The result is that a little science can turn easily into dogma. Even when science later changes course and comes to a different conclusion, it’s hard to re-educate the public.

The problem is often compounded by government agencies and regulations. For instance, one entire government agency, part of the National Institutes of Health, exists solely to battle cholesterol. What happens, McGuire wonders, when we find out that dietary cholesterol isn’t our enemy?

New text, new approach

For their part, McGuire and Beerman are trying to take a balanced approach with a new textbook on nutrition. The challenges of the field require that the new text be more integrated and multidisciplinary than those of the past.

The book, to be published in 2007 by Thomson Wadsworth Publishing, is meant for the approximately 25,000 students who make their way annually through McGuire’s or Beerman’s introductory nutrition class and other courses like it nationwide. These courses, designed for students trying to fulfill their bioscience requirements, require no prerequisites, so most of the students have little science background. At the same time, the text is intended for use in the more scientifically rigorous nutrition course offered to health-related majors, such as those in exercise physiology, nursing, pre-physical therapy, dietetics, and pre-med.

As the science of nutrition has changed in recent years to encompass a variety of research in fields ranging from immunology to biochemistry, textbook authors have generally responded by generalizing and removing some of the specific science. Classic texts were organized by nutrients, with chapters on protein, fats, carbohydrates, and minerals. They also reflected science’s early discoveries that lack of a particular nutrient causes a certain disease. Diabetes was therefore discussed in the chapter on glucose, osteoporosis in the chapter on calcium, and heart disease in the chapter on fats.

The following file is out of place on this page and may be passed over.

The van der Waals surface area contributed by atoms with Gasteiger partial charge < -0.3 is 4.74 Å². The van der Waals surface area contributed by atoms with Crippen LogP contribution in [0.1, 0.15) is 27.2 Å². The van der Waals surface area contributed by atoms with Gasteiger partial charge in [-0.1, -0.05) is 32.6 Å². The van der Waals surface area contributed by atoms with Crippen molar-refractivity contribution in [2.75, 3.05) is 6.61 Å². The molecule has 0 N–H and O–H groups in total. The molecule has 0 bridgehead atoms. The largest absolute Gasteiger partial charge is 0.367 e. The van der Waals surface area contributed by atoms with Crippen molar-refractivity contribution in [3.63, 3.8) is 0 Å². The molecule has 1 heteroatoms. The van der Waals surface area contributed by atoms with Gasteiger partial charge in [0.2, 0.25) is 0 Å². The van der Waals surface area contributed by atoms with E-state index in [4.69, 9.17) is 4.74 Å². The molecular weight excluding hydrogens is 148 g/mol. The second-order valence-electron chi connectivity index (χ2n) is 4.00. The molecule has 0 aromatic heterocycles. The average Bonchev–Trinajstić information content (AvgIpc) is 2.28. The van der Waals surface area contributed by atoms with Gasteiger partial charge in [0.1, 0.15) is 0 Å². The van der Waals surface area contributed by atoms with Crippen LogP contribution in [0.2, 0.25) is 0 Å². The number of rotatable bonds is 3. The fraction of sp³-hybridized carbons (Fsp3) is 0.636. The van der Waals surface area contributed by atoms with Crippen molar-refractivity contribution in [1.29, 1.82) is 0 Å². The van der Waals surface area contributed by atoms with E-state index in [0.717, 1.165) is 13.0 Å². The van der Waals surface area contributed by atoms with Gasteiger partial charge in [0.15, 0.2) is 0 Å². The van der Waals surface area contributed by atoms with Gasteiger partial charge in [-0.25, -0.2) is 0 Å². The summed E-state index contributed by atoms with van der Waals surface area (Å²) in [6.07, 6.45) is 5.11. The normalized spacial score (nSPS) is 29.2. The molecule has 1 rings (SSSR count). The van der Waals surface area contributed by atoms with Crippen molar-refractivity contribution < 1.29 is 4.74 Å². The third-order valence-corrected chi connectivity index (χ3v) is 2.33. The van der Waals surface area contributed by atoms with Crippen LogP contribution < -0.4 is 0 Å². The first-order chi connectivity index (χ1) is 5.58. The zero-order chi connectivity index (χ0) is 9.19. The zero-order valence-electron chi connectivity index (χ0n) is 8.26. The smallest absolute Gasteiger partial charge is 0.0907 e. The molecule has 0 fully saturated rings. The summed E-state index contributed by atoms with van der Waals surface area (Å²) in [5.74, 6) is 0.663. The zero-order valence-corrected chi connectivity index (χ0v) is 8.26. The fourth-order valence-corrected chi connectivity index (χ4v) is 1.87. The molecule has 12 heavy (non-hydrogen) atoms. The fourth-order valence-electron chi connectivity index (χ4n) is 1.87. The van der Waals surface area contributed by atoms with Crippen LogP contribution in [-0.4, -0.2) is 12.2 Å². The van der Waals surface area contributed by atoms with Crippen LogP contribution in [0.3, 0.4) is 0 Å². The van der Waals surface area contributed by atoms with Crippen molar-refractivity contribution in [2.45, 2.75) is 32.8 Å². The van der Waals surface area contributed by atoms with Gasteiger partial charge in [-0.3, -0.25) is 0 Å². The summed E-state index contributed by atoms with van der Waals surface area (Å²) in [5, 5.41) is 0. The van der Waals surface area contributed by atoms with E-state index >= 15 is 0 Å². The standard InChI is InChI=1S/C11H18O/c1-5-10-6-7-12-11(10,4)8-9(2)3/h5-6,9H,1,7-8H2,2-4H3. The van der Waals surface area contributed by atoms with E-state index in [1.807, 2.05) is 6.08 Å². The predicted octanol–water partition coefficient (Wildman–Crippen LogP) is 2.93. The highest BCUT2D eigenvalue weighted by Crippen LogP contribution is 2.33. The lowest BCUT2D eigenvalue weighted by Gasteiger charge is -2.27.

But just as nutrition has come to encompass many scientific fields, researchers have increasingly found that one nutrient, or the lack of it, doesn’t necessarily cause disease. Many diseases, such as osteoporosis, heart disease, and cancer, have been found to be related to a variety of factors in the diet.

“How nutrients act together can influence the risk of developing disease,” says McGuire.

In their book, McGuire and Beerman first introduce students to the scientific process, then introduce nutrients and human physiology. A more detailed study of the different types of nutrients follows. The heart of the book is an integrated approach to the study of diseases, including how obesity, heart disease, cancer, and bone health are related to nutrition and diet.

In some ways, McGuire and Beerman wish they could just tie one nutrient with its most closely associated disease.

“It would be easier to do that way,” says McGuire.

Kathy Beerman is currently
studying the effect of soy milk on postmenopausal health.

Shelley McGuire studies fat in human breast
milk and how it is influenced by diet.